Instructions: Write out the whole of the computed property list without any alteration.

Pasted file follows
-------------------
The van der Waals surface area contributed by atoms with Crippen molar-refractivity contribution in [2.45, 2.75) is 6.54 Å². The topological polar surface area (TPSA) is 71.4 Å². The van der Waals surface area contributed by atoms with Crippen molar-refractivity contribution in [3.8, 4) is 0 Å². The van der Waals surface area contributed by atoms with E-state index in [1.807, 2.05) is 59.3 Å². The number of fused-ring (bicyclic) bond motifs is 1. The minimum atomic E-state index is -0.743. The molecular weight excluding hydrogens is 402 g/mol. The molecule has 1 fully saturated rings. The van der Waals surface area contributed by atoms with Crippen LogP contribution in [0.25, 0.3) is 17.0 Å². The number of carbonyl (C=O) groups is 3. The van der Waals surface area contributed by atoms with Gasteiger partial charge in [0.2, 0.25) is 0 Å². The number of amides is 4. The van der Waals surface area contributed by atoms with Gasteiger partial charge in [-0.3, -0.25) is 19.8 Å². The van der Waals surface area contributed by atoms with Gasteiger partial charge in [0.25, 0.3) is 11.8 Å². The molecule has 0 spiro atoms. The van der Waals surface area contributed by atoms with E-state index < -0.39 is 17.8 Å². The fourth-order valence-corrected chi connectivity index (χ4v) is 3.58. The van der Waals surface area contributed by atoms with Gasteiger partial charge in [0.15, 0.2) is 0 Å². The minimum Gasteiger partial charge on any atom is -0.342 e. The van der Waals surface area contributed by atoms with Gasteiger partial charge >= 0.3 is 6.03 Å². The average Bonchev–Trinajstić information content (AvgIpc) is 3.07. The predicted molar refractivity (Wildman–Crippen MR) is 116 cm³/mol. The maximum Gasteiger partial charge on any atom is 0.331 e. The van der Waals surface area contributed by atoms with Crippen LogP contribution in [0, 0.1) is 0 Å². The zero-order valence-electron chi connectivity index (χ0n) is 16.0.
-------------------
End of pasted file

The van der Waals surface area contributed by atoms with Crippen molar-refractivity contribution in [2.45, 2.75) is 6.54 Å². The topological polar surface area (TPSA) is 71.4 Å². The van der Waals surface area contributed by atoms with Crippen molar-refractivity contribution in [3.8, 4) is 0 Å². The van der Waals surface area contributed by atoms with E-state index in [1.807, 2.05) is 59.3 Å². The number of fused-ring (bicyclic) bond motifs is 1. The minimum atomic E-state index is -0.743. The molecular weight excluding hydrogens is 402 g/mol. The molecule has 1 fully saturated rings. The van der Waals surface area contributed by atoms with Crippen LogP contribution in [0.25, 0.3) is 17.0 Å². The number of carbonyl (C=O) groups is 3. The van der Waals surface area contributed by atoms with Gasteiger partial charge in [0.2, 0.25) is 0 Å². The number of amides is 4. The van der Waals surface area contributed by atoms with Gasteiger partial charge in [-0.3, -0.25) is 19.8 Å². The van der Waals surface area contributed by atoms with Gasteiger partial charge in [0.25, 0.3) is 11.8 Å². The molecule has 0 spiro atoms. The van der Waals surface area contributed by atoms with E-state index < -0.39 is 17.8 Å². The fourth-order valence-corrected chi connectivity index (χ4v) is 3.58. The van der Waals surface area contributed by atoms with Gasteiger partial charge in [0.15, 0.2) is 0 Å². The minimum Gasteiger partial charge on any atom is -0.342 e. The van der Waals surface area contributed by atoms with Gasteiger partial charge >= 0.3 is 6.03 Å². The average Bonchev–Trinajstić information content (AvgIpc) is 3.07. The predicted molar refractivity (Wildman–Crippen MR) is 116 cm³/mol. The maximum Gasteiger partial charge on any atom is 0.331 e. The van der Waals surface area contributed by atoms with Crippen LogP contribution in [0, 0.1) is 0 Å². The zero-order valence-electron chi connectivity index (χ0n) is 16.0.